Hundreds of people gathered at the Roundhouse on Wednesday evening marching in support of the Black Lives Matter movement. Last weekend saw multiple marches and vigils in Santa Fe and Albuquerque, spurred by the police killing of George Floyd in Minneapolis, Minnesota.
Floyd's death has reignited disagreements over the role of police in nonwhite communities and the disproportionate impact the criminal justice system has on black and brown people across the country. Santa Fe is now no exception.
The protest began and ended peacefully at the Capitol with participants shouting "Black lives matter!" and "Defund the police!" as they marched around the Plaza and back. People marched and biked in the street, holding their signs or fists above their heads.
Similar to the vigil for George Floyd on Sunday, an inexperienced 20-something helped organize this march. Lynne Diaz, 22, tells SFR what she sees as Santa Fe's place in the BLM movement.
"I have things written on my car and someone, while I was driving towards downtown, someone told me while I was stuck in traffic that there were not enough black people in Santa Fe for us to be protesting," Diaz says. "That is a problem… And that is even more of a reason to protest for people of any color, of any place. It is our job to protect each other."
Santa Fe Mayor Alan Webber also showed up at the Plaza. He watched and waved as protestors walked by. When asked whether he would consider directing some Santa Fe Police Department funds to training for officers on better conduct with people and other equality measures, he tells SFR there has been training in the department from 2014 until today "covering a significantly large number of subjects".
"When it comes to matters of training and sensitivity we can always do better," Webber says. "We need to do better and continue the training. I sent an email to the chief today identifying another opportunity to improve the training we offer our police… just in overall matters of how you engage people in stressful situations."
A petition sponsored on The Action Network by "Santa Fe While Black" is now making the rounds addressing just that, asking the mayor and City Council to reduce the police department's budget by $3 million dollars in FY 2020-2021 and create a city department of equity and racial justice, among other asks.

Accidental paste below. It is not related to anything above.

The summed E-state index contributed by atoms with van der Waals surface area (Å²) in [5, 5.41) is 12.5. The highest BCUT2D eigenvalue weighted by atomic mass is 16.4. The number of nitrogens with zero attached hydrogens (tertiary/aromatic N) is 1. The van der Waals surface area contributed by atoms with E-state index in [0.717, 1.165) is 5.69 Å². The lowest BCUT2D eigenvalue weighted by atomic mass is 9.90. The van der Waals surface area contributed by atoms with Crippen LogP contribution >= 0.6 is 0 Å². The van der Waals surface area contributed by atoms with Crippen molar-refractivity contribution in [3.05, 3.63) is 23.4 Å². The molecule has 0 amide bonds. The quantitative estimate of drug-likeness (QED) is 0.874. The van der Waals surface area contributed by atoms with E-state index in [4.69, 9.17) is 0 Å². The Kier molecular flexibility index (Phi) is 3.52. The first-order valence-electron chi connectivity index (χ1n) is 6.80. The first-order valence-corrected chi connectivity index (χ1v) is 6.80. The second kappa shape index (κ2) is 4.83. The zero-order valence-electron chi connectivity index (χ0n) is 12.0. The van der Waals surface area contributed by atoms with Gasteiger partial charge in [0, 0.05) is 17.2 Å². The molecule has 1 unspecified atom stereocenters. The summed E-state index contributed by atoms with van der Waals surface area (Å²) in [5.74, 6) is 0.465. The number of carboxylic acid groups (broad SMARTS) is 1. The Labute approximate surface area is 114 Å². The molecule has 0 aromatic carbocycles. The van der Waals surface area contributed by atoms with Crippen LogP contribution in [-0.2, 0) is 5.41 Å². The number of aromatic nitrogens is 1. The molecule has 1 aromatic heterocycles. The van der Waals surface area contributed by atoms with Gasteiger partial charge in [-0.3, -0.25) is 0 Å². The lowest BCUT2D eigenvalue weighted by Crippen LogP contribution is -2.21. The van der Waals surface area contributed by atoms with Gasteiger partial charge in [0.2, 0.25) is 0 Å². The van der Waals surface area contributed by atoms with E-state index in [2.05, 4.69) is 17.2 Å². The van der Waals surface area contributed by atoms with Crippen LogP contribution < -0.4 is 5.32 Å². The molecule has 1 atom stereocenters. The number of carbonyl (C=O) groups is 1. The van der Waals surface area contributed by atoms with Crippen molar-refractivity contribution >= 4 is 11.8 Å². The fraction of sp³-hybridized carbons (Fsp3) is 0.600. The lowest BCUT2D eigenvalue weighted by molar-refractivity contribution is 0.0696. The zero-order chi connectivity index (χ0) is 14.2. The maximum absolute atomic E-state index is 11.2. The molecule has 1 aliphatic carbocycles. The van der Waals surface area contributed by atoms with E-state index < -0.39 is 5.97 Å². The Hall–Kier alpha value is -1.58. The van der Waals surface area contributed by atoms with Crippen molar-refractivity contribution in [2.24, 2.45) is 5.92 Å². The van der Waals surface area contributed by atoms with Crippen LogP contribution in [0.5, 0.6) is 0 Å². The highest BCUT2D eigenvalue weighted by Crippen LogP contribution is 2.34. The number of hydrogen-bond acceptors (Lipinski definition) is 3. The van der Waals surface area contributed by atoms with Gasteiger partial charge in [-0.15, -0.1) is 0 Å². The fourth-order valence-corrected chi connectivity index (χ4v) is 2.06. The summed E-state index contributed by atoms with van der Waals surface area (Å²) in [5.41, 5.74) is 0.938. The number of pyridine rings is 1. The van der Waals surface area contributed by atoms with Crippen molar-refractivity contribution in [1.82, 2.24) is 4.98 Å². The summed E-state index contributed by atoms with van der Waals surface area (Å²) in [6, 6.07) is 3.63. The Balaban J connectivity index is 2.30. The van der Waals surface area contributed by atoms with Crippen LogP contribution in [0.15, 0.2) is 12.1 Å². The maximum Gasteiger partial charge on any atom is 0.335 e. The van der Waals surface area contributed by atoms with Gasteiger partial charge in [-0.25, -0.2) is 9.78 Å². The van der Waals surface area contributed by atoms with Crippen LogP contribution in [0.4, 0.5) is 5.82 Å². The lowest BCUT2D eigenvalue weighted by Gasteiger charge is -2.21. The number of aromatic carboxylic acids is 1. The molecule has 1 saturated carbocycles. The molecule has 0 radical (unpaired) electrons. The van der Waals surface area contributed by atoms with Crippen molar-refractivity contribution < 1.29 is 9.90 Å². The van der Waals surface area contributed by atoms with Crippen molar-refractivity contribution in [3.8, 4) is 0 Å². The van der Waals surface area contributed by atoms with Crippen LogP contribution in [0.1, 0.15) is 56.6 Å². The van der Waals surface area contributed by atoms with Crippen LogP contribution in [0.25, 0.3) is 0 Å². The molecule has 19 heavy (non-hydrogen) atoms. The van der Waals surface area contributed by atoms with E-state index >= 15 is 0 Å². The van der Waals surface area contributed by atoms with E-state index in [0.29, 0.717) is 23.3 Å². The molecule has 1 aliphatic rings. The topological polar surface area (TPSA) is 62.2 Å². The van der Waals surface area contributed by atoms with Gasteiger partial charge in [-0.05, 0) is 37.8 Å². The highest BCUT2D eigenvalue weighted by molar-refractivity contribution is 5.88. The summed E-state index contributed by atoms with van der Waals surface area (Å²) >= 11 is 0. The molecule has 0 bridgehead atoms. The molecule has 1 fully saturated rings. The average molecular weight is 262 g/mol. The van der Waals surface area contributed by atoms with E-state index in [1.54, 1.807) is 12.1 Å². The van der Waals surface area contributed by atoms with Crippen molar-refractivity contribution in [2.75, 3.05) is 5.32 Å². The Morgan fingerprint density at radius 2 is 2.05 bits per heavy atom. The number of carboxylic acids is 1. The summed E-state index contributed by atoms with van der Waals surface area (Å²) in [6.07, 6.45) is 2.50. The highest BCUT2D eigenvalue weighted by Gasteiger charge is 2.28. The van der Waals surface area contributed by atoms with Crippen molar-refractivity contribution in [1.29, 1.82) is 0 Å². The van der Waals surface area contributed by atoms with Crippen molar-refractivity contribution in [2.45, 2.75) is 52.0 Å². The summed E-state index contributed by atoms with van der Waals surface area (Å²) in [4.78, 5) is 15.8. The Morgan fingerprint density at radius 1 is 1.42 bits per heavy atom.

But Webber does not see the issue of police violence as something that can be solved by budget changes. Instead, he points to issues such as public education and poverty.
"It's easy to say this is just about the police," Webber says. "It's not. It extends far beyond policing. It extends to public education. How are we educating kids who are living in parts of New Mexico, parts of Santa Fe where the opportunities are less because of your home address?"
Webber went on to say that the issue of police brutality is beyond what the police budget can address.
"A lot of what's going on with the country right now that's institutionalized has to do with class as much as race, with poverty as much as skin color and so the police will always be a flash point because they carry weapons and they're in a position to exert power and they deserve to be scrutinized," Webber says. "But so do our other institutions."
Speaking of exerting power. As the protest winded down, about 10 heavily armed men, some carrying assault-style rifles, gathered on the edges of the Plaza. All declined to give their names and most would not speak with SFR.
State and local police gathered on the opposite side of the Plaza. According to Ray Wilson, spokesman for the New Mexico State Police, state police officers will "be assisting" SFPD as well as additional officers from Las Vegas and Española. Wilson did not know the exact number of officers.
One of the armed men, who declined to give his name, tells SFR he is there with his rifle to protect downtown and "keep the peace."
Editor's note: An earlier version of this story attributed the petition author in an unclear way. We've changed it to quote the author(s) as identified on The Action Network.